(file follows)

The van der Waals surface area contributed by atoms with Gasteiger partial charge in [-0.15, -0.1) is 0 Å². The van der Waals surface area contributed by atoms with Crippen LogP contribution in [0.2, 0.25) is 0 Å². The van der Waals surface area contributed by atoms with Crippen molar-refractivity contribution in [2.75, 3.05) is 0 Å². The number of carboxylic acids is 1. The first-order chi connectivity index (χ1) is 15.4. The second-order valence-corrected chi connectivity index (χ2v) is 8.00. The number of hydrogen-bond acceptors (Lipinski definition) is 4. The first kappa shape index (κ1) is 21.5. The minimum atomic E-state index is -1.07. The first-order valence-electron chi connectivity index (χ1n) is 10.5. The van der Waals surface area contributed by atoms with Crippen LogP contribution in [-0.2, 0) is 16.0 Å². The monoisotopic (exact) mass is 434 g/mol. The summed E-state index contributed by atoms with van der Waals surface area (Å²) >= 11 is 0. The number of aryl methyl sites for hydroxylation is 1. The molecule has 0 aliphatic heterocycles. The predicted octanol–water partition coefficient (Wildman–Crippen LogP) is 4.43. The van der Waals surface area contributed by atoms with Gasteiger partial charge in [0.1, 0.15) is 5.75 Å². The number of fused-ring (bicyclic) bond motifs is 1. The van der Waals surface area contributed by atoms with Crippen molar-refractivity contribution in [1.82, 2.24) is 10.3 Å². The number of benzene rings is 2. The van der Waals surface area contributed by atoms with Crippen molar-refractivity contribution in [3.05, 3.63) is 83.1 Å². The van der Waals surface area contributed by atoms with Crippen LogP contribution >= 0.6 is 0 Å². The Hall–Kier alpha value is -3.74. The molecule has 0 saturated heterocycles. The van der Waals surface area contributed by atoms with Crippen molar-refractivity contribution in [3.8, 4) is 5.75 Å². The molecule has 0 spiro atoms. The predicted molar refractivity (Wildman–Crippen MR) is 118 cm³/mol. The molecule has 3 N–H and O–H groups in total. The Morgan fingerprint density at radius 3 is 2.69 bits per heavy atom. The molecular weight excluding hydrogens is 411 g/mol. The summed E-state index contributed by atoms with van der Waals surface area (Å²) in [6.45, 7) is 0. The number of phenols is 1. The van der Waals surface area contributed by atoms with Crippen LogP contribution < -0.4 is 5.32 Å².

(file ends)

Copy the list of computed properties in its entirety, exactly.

The van der Waals surface area contributed by atoms with Gasteiger partial charge in [-0.15, -0.1) is 0 Å². The van der Waals surface area contributed by atoms with Crippen LogP contribution in [0.2, 0.25) is 0 Å². The van der Waals surface area contributed by atoms with Crippen molar-refractivity contribution in [2.75, 3.05) is 0 Å². The number of carboxylic acids is 1. The first-order chi connectivity index (χ1) is 15.4. The second-order valence-corrected chi connectivity index (χ2v) is 8.00. The number of hydrogen-bond acceptors (Lipinski definition) is 4. The first kappa shape index (κ1) is 21.5. The minimum atomic E-state index is -1.07. The first-order valence-electron chi connectivity index (χ1n) is 10.5. The van der Waals surface area contributed by atoms with Crippen LogP contribution in [-0.2, 0) is 16.0 Å². The monoisotopic (exact) mass is 434 g/mol. The summed E-state index contributed by atoms with van der Waals surface area (Å²) >= 11 is 0. The number of aryl methyl sites for hydroxylation is 1. The molecule has 0 aliphatic heterocycles. The predicted octanol–water partition coefficient (Wildman–Crippen LogP) is 4.43. The van der Waals surface area contributed by atoms with Gasteiger partial charge in [0.1, 0.15) is 5.75 Å². The number of fused-ring (bicyclic) bond motifs is 1. The van der Waals surface area contributed by atoms with Crippen molar-refractivity contribution in [1.82, 2.24) is 10.3 Å². The number of benzene rings is 2. The van der Waals surface area contributed by atoms with Crippen molar-refractivity contribution in [3.05, 3.63) is 83.1 Å². The van der Waals surface area contributed by atoms with Crippen LogP contribution >= 0.6 is 0 Å². The Hall–Kier alpha value is -3.74. The molecule has 0 saturated heterocycles. The van der Waals surface area contributed by atoms with Crippen molar-refractivity contribution in [3.8, 4) is 5.75 Å². The molecule has 0 spiro atoms. The predicted molar refractivity (Wildman–Crippen MR) is 118 cm³/mol. The molecule has 3 N–H and O–H groups in total. The Morgan fingerprint density at radius 3 is 2.69 bits per heavy atom. The molecular weight excluding hydrogens is 411 g/mol. The summed E-state index contributed by atoms with van der Waals surface area (Å²) in [6.45, 7) is 0. The number of phenols is 1. The van der Waals surface area contributed by atoms with Crippen LogP contribution < -0.4 is 5.32 Å².